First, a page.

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Freedom from craving?


Forums Forums General Discussion Freedom from craving?

This topic contains 19 replies, has 4 voices, and was last updated by  Xain 1 month, 2 weeks ago.

Viewing 5 posts - 16 through 20 (of 20 total)
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  • #304073

    Xain
    Participant

    It’s a Buddhist magazine.

    PErsonally, I just get the sense that suicide would be an easier option if your goal is to not suffer anymore. I mean granted there is no rule or law about HOW one has to live their life, but to me seeking this option just feels……off for some reason. Like I get that I might be at peace yes, yet…I don’t know about it. It was similar to what I said in a other post about that guy saying “you aren’t happy because you don’t want to be”. But that’s not it. This is similar to the argument that if you could be hooked to a machine and be permanently happy, would you do so? I personally would say no. Because even though I suffer and such it still makes for an interesting life. I know they argue that most of our suffering comes from within us and not outside (since not everyone responds to the same thing in a similar way), but I don’t think that means that we CHOOSE to suffer, I think it’s more complex than that.

    #304078

    Lausten
    Participant

    You don’t have to look any further than the first paragraph to see they are not talking about ending all suffering. The third noble truth is the cessation of dukkha. It’s not “be happy all the time”.

    Some years ago, in reflecting on this third noble truth, I began to understand the Buddha’s words in a new and more immediate way. Rather than understanding the end of craving only as some far-off goal, as the end of the path in the distant future, or as some special meditative state to try to sustain, I understood it as being a practice to experience right now, in each moment.

    It’s a practice, an exercise that you do regularly. You don’t just get to get into shape then stay that way, you have to keep doing the exercises. When it talks about reaching a state of mind during meditation, that would be like getting into your aerobic zone while jogging. But you don’t stay there.

    #304081

    Besides there’s up sides to craving.

    Ever been out hiking on a hot day and gone through water faster than you thought you would. Then you get thirsty – keep going – then you get scared – keep going – then you start craving – keep going –  then you finally get to your destination thinking of nothing but that guzzle of water.

    Craving it like you never knew craving.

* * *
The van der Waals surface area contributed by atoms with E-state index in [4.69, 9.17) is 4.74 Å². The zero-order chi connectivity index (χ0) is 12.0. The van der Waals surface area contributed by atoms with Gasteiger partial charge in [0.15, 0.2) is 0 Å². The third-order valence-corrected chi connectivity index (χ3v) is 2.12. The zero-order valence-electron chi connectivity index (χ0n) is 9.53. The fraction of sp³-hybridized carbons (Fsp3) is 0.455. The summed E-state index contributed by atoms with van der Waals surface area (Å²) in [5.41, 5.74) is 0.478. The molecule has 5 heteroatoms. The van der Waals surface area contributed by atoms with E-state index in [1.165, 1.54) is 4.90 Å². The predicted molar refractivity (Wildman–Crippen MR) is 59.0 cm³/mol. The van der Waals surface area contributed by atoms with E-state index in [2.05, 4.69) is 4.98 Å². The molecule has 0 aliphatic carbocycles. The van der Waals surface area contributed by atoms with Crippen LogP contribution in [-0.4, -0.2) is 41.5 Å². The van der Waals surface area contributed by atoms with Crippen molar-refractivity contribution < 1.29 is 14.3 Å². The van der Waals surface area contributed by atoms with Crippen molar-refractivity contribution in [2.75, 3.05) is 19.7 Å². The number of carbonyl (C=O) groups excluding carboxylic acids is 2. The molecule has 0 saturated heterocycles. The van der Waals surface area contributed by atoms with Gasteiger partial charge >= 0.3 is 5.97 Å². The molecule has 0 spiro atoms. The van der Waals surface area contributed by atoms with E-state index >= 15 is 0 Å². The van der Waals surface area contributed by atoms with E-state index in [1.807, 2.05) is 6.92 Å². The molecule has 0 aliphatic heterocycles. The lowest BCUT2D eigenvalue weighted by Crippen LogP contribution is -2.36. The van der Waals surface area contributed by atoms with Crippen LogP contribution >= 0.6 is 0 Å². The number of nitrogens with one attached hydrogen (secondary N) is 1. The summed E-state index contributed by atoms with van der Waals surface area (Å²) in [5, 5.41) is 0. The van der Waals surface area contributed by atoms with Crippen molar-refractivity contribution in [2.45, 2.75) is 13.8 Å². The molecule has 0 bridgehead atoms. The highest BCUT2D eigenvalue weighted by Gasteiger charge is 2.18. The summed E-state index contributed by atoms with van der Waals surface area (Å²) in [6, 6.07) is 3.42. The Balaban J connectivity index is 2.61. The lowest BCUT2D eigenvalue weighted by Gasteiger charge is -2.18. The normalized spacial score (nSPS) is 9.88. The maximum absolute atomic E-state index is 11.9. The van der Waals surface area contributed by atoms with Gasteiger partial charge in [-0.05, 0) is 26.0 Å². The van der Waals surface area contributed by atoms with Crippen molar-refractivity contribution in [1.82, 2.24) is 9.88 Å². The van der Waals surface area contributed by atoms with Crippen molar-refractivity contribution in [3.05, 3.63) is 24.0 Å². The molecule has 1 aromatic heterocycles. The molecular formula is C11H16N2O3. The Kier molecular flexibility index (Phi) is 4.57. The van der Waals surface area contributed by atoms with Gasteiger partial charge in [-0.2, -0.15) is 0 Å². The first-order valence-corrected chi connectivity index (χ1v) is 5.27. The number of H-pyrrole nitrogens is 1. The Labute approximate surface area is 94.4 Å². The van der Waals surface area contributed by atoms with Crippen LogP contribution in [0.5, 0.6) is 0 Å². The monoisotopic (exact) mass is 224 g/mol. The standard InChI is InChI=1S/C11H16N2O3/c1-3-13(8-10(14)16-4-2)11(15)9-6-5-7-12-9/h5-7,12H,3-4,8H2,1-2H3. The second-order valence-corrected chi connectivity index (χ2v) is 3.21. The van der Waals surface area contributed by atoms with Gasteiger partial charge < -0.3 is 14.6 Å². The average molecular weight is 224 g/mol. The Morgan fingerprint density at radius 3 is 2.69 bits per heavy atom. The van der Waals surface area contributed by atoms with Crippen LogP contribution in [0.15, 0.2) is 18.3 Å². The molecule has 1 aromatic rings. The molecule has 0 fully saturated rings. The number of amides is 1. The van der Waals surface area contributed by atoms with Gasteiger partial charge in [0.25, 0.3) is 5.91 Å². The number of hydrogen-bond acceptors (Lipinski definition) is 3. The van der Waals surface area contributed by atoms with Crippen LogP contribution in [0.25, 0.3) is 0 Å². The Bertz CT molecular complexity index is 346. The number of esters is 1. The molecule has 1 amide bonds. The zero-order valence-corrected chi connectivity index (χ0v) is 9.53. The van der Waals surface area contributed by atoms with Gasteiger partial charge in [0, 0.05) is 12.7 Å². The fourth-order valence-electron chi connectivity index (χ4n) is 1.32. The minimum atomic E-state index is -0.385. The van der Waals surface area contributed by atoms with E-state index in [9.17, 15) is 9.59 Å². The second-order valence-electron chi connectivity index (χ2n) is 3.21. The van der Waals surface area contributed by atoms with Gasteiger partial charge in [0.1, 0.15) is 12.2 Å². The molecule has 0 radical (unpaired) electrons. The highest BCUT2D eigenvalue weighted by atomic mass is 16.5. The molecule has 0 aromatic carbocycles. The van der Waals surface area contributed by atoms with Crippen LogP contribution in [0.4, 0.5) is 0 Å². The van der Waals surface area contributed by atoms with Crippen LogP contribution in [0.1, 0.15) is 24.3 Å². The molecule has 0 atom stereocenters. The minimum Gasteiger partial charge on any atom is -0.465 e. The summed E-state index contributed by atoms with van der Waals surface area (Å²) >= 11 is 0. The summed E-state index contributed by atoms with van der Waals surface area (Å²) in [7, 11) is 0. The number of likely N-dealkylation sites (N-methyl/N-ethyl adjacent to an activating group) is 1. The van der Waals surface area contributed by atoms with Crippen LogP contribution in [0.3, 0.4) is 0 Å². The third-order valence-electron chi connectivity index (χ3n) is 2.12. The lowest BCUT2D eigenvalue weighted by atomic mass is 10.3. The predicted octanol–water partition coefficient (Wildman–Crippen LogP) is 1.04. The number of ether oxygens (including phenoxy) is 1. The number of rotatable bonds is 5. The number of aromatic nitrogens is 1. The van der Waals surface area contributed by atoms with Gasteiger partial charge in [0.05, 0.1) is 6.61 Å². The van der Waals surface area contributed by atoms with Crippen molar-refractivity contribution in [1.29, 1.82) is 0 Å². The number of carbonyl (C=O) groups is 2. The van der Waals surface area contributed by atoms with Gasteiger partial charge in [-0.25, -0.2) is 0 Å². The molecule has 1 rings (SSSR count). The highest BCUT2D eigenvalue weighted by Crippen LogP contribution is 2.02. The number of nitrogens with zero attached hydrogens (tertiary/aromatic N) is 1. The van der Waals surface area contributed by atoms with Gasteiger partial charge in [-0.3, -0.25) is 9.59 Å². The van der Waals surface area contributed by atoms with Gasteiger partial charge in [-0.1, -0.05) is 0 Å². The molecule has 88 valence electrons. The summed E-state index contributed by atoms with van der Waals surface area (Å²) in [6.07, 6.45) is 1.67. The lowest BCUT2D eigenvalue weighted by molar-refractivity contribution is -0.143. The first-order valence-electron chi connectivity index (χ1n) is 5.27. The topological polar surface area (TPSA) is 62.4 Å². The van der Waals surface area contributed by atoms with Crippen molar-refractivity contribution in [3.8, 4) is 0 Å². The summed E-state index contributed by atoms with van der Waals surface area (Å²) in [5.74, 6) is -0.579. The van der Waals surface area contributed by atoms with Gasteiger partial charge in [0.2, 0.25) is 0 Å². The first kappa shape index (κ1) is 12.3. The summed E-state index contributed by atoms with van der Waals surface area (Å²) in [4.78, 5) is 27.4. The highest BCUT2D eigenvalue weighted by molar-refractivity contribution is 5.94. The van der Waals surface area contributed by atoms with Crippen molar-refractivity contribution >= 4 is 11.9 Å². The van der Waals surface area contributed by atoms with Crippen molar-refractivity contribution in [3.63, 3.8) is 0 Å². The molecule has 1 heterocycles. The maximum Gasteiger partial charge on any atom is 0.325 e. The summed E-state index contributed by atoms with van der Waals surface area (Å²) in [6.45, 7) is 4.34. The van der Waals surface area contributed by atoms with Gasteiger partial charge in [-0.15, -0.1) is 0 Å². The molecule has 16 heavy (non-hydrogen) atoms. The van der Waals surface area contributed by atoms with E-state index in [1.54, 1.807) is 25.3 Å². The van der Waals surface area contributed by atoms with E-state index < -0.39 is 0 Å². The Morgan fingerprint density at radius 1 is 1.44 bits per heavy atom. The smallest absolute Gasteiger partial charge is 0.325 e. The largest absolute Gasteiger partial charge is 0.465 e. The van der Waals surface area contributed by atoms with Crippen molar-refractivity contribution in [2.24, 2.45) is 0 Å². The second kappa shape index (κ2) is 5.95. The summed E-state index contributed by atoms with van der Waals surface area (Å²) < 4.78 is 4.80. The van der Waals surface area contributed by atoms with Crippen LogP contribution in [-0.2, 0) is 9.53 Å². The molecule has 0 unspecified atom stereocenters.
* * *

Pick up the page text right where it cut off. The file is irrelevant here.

Then you finally get that long deep draft of cool water and you Realize (Yes with a capital R) what water really tastes like and what a fantastic wonder it is – this thing you’ve always taken so for granted.

    Moral, even craving has its up side.

    I’ve always thought the essence of that sort of Buddhist thinking is to allow those swings to happen – but being aware enough to appreciate, this too shall pass, and becoming okay with that, then the extremes start losing their sting.

     

    #304090

    Lausten
    Participant

    I’ve always thought the essence of that sort of Buddhist thinking is to allow those swings to happen – but being aware enough to appreciate, this too shall pass, and becoming okay with that, then the extremes start losing their sting.

    That’s my understanding too. I gave up on pursuing Buddhism any farther when I saw it as too much time spent doing nothing as a way to get a slightly more heightened experience while doing something. The Dalai Lama wrote a book on applying the principles to work, like normal office work. Actually it was more written by one his close associates. Bottom line, Buddhism doesn’t apply to work. Maybe when I’m retired I’ll have time to enhance my enjoyment of sunsets.

    #304124

    Xain
    Participant

    https://www.google.com/amp/s/www.lionsroar.com/what-is-suffering-10-buddhist-teachers-weigh-in/amp/

     

    I don’t think that’s it. I think they are getting at this being a more permanent thing and not like the runners high. One of the remarks was about how we suffer because we don’t know what we truly are, whatever that means. I know Buddhism references a false self a lot

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